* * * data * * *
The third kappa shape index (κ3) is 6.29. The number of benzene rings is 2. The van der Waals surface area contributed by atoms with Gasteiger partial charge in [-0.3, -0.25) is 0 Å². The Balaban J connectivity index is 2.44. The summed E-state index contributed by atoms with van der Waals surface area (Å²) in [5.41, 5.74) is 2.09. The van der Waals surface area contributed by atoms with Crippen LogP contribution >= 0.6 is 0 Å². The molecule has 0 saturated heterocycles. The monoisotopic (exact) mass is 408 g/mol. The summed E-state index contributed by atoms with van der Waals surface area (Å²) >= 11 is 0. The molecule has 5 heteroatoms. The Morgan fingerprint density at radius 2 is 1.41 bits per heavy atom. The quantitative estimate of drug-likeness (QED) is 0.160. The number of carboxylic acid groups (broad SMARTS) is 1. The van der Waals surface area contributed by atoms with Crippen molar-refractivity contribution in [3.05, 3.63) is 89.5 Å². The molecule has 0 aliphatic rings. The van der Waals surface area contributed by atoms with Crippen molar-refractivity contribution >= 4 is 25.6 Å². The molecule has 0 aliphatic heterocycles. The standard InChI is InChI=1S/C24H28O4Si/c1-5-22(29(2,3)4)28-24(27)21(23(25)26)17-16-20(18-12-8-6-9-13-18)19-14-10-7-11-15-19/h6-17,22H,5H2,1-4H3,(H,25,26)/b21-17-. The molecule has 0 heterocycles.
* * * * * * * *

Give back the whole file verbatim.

The third kappa shape index (κ3) is 6.29. The number of benzene rings is 2. The van der Waals surface area contributed by atoms with Gasteiger partial charge in [-0.3, -0.25) is 0 Å². The Balaban J connectivity index is 2.44. The summed E-state index contributed by atoms with van der Waals surface area (Å²) in [5.41, 5.74) is 2.09. The van der Waals surface area contributed by atoms with Crippen LogP contribution >= 0.6 is 0 Å². The molecule has 0 saturated heterocycles. The monoisotopic (exact) mass is 408 g/mol. The summed E-state index contributed by atoms with van der Waals surface area (Å²) >= 11 is 0. The molecule has 5 heteroatoms. The Morgan fingerprint density at radius 2 is 1.41 bits per heavy atom. The quantitative estimate of drug-likeness (QED) is 0.160. The number of carboxylic acid groups (broad SMARTS) is 1. The van der Waals surface area contributed by atoms with Crippen molar-refractivity contribution in [3.05, 3.63) is 89.5 Å². The molecule has 0 aliphatic rings. The van der Waals surface area contributed by atoms with Crippen molar-refractivity contribution >= 4 is 25.6 Å². The molecule has 0 aliphatic heterocycles. The standard InChI is InChI=1S/C24H28O4Si/c1-5-22(29(2,3)4)28-24(27)21(23(25)26)17-16-20(18-12-8-6-9-13-18)19-14-10-7-11-15-19/h6-17,22H,5H2,1-4H3,(H,25,26)/b21-17-. The molecule has 0 heterocycles.